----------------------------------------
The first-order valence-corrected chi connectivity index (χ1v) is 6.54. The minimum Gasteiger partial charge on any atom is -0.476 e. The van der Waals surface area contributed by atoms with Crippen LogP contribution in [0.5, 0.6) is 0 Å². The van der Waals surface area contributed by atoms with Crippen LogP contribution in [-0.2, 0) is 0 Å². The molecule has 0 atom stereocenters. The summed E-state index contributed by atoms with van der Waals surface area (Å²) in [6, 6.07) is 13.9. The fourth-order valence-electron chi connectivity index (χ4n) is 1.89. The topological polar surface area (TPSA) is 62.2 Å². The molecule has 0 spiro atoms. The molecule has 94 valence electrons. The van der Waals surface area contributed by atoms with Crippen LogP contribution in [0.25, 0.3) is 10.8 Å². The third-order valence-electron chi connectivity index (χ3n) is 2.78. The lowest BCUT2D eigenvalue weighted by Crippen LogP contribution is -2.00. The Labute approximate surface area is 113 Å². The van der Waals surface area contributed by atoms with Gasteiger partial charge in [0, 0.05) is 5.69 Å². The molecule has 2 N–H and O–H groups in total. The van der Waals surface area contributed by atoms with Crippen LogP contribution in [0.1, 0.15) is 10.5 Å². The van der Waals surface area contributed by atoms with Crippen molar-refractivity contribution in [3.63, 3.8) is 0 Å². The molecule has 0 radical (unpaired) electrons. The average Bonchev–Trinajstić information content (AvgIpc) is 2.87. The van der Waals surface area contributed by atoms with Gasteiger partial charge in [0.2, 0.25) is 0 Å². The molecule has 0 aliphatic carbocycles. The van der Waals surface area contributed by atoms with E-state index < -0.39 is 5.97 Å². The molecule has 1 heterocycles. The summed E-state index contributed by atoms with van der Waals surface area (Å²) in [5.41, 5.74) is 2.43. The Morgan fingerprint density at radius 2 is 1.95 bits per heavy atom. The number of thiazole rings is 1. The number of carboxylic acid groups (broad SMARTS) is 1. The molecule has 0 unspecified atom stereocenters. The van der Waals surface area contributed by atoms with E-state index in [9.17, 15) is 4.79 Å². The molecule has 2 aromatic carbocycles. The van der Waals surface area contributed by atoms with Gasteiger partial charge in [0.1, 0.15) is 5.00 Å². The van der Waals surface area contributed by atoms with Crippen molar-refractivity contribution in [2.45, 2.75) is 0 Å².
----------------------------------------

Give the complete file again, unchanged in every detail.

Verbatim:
The first-order valence-corrected chi connectivity index (χ1v) is 6.54. The minimum Gasteiger partial charge on any atom is -0.476 e. The van der Waals surface area contributed by atoms with Crippen LogP contribution in [0.5, 0.6) is 0 Å². The van der Waals surface area contributed by atoms with Crippen LogP contribution in [-0.2, 0) is 0 Å². The molecule has 0 atom stereocenters. The summed E-state index contributed by atoms with van der Waals surface area (Å²) in [6, 6.07) is 13.9. The fourth-order valence-electron chi connectivity index (χ4n) is 1.89. The topological polar surface area (TPSA) is 62.2 Å². The molecule has 0 spiro atoms. The molecule has 94 valence electrons. The van der Waals surface area contributed by atoms with Crippen LogP contribution in [0.25, 0.3) is 10.8 Å². The third-order valence-electron chi connectivity index (χ3n) is 2.78. The lowest BCUT2D eigenvalue weighted by Crippen LogP contribution is -2.00. The Labute approximate surface area is 113 Å². The van der Waals surface area contributed by atoms with Gasteiger partial charge in [0, 0.05) is 5.69 Å². The molecule has 2 N–H and O–H groups in total. The van der Waals surface area contributed by atoms with Crippen LogP contribution in [0.1, 0.15) is 10.5 Å². The van der Waals surface area contributed by atoms with Crippen molar-refractivity contribution in [3.63, 3.8) is 0 Å². The molecule has 0 radical (unpaired) electrons. The average Bonchev–Trinajstić information content (AvgIpc) is 2.87. The van der Waals surface area contributed by atoms with Gasteiger partial charge in [0.2, 0.25) is 0 Å². The molecule has 0 aliphatic carbocycles. The van der Waals surface area contributed by atoms with E-state index < -0.39 is 5.97 Å². The molecule has 1 heterocycles. The summed E-state index contributed by atoms with van der Waals surface area (Å²) in [5.41, 5.74) is 2.43. The Morgan fingerprint density at radius 2 is 1.95 bits per heavy atom. The number of thiazole rings is 1. The number of carboxylic acid groups (broad SMARTS) is 1. The molecule has 0 unspecified atom stereocenters. The van der Waals surface area contributed by atoms with E-state index in [9.17, 15) is 4.79 Å². The molecule has 2 aromatic carbocycles. The van der Waals surface area contributed by atoms with Gasteiger partial charge in [0.1, 0.15) is 5.00 Å². The van der Waals surface area contributed by atoms with Crippen molar-refractivity contribution in [2.45, 2.75) is 0 Å².